Halloween is a time for fun and scares. Still, it's also important to know the cyber security threats lurking online. Cybercriminals know that people are more likely to be distracted and let their guard down during the holidays, so they start haunting and taunting you.
The Dixon Financial Group team wants you to be aware of the most common cyber security threats on Halloween and beyond and learn the tricks on how to avoid them:
- Beware of the scary creatures lurking in a phishing email: Phishing emails trick you into clicking on a malicious link or opening an attachment that contains malware. These emails can often look very convincing, so it's essential to be careful. Be wary of emails asking for personal information, such as your passwords or credit card numbers. And never click on links or open attachments from unknown senders.
- Don't get tricked by spooky spoofed websites: Spoofed websites are fake ones designed to look like real ones. Cybercriminals use these websites to steal personal information or infect your computer with malware. Be careful when entering personal information on any website, and make sure the website's URL is correct before entering any information.
- Avoid eery social engineering attack monsters: Social engineering attacks trick you into giving up personal information or performing an action that could compromise your security. Cybercriminals may use social engineering attacks to pose as customer support representatives, law enforcement officers, or other trusted individuals. Be careful about who you give personal information to, and never perform any actions that could compromise your security, such as transferring money or changing your passwords, at the request of someone you don't know and trust.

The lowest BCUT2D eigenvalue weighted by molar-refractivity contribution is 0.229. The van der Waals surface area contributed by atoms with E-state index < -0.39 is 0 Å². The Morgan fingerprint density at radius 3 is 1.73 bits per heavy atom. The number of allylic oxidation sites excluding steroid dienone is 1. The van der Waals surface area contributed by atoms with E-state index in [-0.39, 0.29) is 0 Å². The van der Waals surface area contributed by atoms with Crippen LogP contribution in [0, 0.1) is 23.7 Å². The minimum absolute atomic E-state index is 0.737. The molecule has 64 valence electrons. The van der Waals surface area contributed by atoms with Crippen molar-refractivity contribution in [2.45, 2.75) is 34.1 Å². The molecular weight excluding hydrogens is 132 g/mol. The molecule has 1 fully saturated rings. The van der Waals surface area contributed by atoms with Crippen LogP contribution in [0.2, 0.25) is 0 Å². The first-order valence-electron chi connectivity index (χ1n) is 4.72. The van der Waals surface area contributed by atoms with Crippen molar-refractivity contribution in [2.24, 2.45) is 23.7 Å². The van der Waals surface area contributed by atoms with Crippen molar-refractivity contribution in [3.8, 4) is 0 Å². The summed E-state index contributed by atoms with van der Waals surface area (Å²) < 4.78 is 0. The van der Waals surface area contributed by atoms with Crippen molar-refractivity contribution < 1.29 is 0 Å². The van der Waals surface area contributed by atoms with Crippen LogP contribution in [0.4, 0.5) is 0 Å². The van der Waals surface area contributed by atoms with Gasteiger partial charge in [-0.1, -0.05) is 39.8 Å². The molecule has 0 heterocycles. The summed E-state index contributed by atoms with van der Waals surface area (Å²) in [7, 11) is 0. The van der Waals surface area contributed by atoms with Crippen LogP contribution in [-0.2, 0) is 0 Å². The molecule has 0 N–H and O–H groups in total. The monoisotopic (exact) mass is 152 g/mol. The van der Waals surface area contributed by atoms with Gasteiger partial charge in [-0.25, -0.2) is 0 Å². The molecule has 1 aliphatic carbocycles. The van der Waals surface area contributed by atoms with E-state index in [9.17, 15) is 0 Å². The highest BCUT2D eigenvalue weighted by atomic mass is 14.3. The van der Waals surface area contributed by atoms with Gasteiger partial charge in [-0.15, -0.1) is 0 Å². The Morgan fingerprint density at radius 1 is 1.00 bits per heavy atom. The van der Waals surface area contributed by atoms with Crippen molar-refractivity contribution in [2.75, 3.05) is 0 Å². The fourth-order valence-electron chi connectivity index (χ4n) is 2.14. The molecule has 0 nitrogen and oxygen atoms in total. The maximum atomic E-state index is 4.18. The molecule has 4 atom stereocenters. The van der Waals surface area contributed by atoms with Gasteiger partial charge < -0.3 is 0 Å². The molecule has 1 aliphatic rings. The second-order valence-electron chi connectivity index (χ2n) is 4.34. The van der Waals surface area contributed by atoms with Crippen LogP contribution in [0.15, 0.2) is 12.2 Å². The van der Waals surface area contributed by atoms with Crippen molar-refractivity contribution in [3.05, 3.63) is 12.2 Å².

- Don't download suspicious apps or games; it could come back to haunt you. Halloween is a popular time for new apps and games to be released, but be careful about which ones you download—only download apps and games from trusted sources, such as the official app stores for your device.
When your kids are out trick-or-treating, you take steps to keep them safe, like using a flashlight, wearing reflective clothing and going in groups. We want you safe on Halloween and beyond, so please follow the suggestions below:
- Use strong passwords and multi-factor authentication: One of the best ways to protect yourself from cyber attacks is to use strong passwords and multi-factor authentication (MFA) for all your online accounts. Strong passwords are at least 12 characters long and include a mix of upper and lowercase letters, numbers, and symbols. MFA adds an extra layer of security by requiring you to enter a code from your phone in addition to your password when logging in to your accounts.
- Keep your software updated: Software developers regularly release updates that patch security vulnerabilities. By keeping your software up to date, you can help to protect yourself from known cyber threats.
- Be careful about what you share online: Be cautious about what personal information you share online, especially on social media. Cybercriminals can use the information you communicate to target you with phishing attacks or other scams.
- Use a reputable antivirus program: A reputable antivirus program can help protect your computer from malware. Be sure to keep your antivirus program current and run regular scans.
These are just a few of the steps you can take to keep yourself safe. Here is our advice to you. Suppose you get a creepy feeling about something or question if it is real or something that is stalking you; talk to someone you trust before giving any information away. It is always better to be safe to help avoid being sorry later on. Follow these suggestions to help protect yourself from cyber security threats on Halloween and all year round.
Bonus tip: Remember, as a kid, when you got home from trick or treating, an adult looked over your candy to ensure nothing looked unedible or suspicious. You must use the same caution regarding emails, messaging, websites, phone calls, texts, and social media. Take the time to read, listen and observe before you click that link or answer that question. If you are still concerned, you can always call our team at Dixon Financial Group, LLC; we would be happy to help you determine whether you are being tricked or may have a treat coming.
Happy Halloween, and stay safe online!
The DFG Team
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